Back at home I jumped into bed as it was very cold, and slept for a while. I waited until 8:00am until the general store opened. I bought a Twelve Apostles Hoodie to keep me warmer.

Back home I watched another movie, Prometheus, which was interesting enough to keep me watching, but the actions of the crew seemed to be manipulated and implausible.  Particularly the part where a character has abdominal surgery, and then for the next few hours runs around saving herself actively from all sorts of catastrophes.

It wasn’t until after 5:00pm that I headed out to explore. I found an interesting dirt track that led to Sherbrooke Creek. I photographed flowers. A pink flowered Rulingia, a purple and yellow flowered exotic daisy, Senecio elegans, and a white flowered aromatic plant of the dunes. A sun orchid by the trail was in bud but not flowering, just my luck.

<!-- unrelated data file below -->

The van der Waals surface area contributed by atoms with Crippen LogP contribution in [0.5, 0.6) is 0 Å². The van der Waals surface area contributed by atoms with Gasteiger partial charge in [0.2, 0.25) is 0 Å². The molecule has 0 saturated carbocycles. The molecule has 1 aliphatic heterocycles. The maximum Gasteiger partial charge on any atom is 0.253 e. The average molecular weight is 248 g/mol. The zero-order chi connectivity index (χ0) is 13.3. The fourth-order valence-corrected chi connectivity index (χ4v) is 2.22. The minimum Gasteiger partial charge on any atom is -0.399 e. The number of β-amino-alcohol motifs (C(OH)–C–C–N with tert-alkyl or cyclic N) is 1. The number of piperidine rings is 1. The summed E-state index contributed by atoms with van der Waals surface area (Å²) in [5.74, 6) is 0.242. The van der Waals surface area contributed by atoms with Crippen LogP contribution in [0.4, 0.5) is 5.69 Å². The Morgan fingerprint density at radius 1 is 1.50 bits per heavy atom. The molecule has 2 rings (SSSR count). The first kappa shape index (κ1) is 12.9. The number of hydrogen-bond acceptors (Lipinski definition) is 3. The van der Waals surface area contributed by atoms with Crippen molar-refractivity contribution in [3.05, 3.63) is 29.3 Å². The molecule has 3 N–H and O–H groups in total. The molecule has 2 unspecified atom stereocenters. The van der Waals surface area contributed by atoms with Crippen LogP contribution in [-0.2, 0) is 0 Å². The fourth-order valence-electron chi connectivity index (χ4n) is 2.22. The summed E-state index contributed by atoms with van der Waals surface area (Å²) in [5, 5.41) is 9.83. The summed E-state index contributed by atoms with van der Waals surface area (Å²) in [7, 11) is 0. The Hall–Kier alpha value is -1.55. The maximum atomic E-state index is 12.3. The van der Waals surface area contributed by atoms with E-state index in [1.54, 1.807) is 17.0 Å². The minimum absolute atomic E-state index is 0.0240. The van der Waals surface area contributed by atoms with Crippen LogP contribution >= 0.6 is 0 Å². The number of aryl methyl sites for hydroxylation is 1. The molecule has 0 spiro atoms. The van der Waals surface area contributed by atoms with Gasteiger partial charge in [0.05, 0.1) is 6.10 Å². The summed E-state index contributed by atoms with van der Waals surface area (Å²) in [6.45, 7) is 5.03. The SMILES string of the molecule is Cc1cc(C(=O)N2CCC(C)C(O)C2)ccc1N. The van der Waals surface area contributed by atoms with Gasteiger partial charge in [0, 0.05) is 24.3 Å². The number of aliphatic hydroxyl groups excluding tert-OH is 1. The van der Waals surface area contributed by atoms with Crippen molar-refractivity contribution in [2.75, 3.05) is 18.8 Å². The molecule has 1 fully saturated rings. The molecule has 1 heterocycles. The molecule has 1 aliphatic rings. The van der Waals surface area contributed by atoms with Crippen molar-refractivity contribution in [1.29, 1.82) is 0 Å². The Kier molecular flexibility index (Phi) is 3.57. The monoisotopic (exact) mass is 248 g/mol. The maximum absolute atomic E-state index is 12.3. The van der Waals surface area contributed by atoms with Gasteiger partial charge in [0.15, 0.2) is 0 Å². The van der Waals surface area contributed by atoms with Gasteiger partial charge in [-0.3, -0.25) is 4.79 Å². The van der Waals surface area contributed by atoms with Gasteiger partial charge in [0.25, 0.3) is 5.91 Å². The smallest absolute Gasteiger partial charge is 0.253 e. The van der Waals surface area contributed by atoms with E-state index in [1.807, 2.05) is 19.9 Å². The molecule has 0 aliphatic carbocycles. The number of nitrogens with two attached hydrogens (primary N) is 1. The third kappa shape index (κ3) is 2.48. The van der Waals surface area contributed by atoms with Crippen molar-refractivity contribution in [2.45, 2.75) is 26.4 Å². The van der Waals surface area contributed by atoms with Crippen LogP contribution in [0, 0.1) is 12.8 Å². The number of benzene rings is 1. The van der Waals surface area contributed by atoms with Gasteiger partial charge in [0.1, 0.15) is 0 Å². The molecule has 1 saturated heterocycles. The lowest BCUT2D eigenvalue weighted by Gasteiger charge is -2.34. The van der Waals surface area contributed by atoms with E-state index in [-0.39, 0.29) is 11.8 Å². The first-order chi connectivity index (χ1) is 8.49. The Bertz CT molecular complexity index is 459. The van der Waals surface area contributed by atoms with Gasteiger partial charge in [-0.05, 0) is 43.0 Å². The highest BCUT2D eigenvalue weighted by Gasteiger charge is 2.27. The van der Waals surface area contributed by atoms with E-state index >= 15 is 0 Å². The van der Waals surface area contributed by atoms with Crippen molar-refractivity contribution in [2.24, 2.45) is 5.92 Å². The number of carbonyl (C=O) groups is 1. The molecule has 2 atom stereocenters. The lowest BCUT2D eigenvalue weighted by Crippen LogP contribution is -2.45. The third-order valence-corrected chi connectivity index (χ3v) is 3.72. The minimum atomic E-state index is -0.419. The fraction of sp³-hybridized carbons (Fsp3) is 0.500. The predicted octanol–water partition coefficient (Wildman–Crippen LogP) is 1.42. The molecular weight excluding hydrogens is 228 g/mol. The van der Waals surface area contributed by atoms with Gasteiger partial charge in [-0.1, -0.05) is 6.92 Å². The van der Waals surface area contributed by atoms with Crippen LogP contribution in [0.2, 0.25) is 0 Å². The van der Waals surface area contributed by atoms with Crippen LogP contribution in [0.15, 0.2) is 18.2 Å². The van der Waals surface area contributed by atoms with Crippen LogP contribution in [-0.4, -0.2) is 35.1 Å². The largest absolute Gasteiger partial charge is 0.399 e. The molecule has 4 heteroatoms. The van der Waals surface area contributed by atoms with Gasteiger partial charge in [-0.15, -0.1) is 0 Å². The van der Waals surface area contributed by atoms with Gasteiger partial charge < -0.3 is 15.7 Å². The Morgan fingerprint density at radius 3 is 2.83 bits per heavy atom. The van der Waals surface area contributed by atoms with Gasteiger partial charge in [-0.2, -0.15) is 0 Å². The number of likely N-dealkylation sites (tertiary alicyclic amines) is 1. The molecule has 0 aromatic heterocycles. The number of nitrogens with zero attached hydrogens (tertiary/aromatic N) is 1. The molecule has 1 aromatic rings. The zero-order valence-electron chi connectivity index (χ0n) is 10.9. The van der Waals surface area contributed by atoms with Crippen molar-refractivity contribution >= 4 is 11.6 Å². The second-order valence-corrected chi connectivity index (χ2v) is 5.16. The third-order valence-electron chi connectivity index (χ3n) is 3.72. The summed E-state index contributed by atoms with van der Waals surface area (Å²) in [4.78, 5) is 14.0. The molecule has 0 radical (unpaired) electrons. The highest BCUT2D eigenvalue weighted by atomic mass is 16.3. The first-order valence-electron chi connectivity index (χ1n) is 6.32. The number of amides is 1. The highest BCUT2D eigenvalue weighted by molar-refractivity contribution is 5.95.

Sherbrooke River flowed directly over the sand into the ocean.

The other track went to Rutledge Creek. It was a slippery track lined by a low heath of tea-tree. A small waterfall fed over limestone rocks into the sea. There were footprints of kangaroos on the trail. It looked as if one Kangaroo had taken a slide. A large sea stack lay out to sea beyond an arc of limestone cliffs. Rutledge Creek spilled out over the edge of a small waterfall. A really pleasant spot hidden away from the crowds of torists.

I looked skywards and I thought that maybe there would be a great sunset for my last night at the Twelve Apostles. I had on a wincheater, and a Twelve Apostles hoodie that I bought at the general store to brave the cold standing there at the lookout waiting for sunset. It was sunset and the crowds were very thin at the lookout.

The sunset looked potentially promising but petered out like all the others. The sun set on the horizon as an orange glow low on the hroizon, but didn’t radiate out with any good light. One final burst of pink which was localised and way out to sea. The clouds closer to the Apostles where drab and dark.